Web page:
Title

Enhanced availability of serotonin limits muscle activation during high-intensity, but not low-intensity, fatiguing contractions

Document Type

Journal Article

Publication Title

Journal of neurophysiology

Volume

128

Issue

4

First Page

751

Last Page

762

PubMed ID

36001790

Publisher

American Physiological Society

School

School of Medical and Health Sciences

Comments

Henderson, T. T., Taylor, J. L., Thorstensen, J. R., Tucker, M. G., & Kavanagh, J. J. (2022). Enhanced availability of serotonin limits muscle activation during high-intensity, but not low-intensity, fatiguing contractions. Journal of Neurophysiology, 128(4), 751-762.

https://doi.org/10.1152/jn.00182.2022

Abstract

Serotonin (5-HT) modulates motoneuron excitability during muscle contractions, where the release of 5-HT in the central nervous system (CNS) is linked to the intensity of physical activity. Although there is evidence that enhanced availability of 5-HT can exacerbate fatigue, these effects on the development of fatigue during different contraction intensities are largely unknown. The purpose of this study was to investigate how enhanced 5-HT availability affects voluntary muscle activation and corticospinal excitability during fatigue-inducing contractions. Two experiments were performed. In the first experiment (n = 11), 12 isometric elbow flexions at 20 % maximal voluntary contractions (MVCs) were performed for 2 min each with 40-s rest periods. In the second experiment (n = 14), 12 maximal isometric elbow flexions were held for 10 s each with 40-s rest periods. In both experiments, the selective serotonin reuptake inhibitor (20-mg paroxetine), or a placebo, was administered in a two-way crossover design. Muscle responses to transcranial magnetic stimulation (TMS) of the motor cortex (both experiments 1 and 2), as well as motor point stimulation of the elbow flexors (experiment 2) were assessed. Paroxetine reduced both motor cortical (P = 0.018) and motor point voluntary activation (P = 0.036) during the maximal contraction protocol. Paroxetine also reduced exercise-induced lengthening of the TMS silent period during the submaximal (P = 0.037) and maximal (P = 0.002) contraction protocols. Activation of inhibitory 5-HT1A receptors on motoneurons likely exacerbated exercise-induced reductions in voluntary drive to the elbow flexors. However, 5-HT modulation of motor activity also appeared at the supraspinal level.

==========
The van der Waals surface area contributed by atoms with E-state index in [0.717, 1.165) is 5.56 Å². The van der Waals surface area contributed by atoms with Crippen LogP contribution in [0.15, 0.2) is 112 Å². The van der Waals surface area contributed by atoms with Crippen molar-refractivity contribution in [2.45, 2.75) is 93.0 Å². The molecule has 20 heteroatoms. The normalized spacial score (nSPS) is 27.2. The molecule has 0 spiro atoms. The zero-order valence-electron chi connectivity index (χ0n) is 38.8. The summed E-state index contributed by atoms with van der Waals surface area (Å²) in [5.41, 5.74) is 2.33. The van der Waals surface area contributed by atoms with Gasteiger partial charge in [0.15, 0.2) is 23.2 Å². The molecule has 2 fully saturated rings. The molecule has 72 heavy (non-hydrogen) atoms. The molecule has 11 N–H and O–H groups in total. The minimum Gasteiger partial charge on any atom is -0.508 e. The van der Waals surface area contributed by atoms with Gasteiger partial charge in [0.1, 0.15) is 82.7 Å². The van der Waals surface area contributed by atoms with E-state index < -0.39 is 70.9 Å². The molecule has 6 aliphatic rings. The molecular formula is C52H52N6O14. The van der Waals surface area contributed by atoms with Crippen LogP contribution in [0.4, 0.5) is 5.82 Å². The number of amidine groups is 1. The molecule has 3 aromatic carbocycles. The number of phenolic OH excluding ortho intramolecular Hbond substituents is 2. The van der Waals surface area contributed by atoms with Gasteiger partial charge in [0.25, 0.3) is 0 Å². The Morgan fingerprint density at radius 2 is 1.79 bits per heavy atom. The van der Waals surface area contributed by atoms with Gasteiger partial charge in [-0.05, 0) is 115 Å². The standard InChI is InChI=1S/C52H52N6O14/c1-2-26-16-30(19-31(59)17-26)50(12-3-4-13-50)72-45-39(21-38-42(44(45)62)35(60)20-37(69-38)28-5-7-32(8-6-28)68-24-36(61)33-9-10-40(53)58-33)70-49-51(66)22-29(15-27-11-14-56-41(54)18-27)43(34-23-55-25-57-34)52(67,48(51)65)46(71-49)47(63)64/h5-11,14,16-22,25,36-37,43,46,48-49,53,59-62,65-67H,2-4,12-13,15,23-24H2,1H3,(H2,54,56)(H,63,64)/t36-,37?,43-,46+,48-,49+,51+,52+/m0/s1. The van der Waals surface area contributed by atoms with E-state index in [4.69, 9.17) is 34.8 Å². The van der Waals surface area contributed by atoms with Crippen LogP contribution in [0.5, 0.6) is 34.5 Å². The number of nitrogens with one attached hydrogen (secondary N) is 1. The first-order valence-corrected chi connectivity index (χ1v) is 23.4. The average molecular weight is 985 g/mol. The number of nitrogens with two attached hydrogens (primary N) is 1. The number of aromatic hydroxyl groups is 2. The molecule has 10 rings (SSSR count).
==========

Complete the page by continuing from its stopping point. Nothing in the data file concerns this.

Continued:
DOI

10.1152/jn.00182.2022

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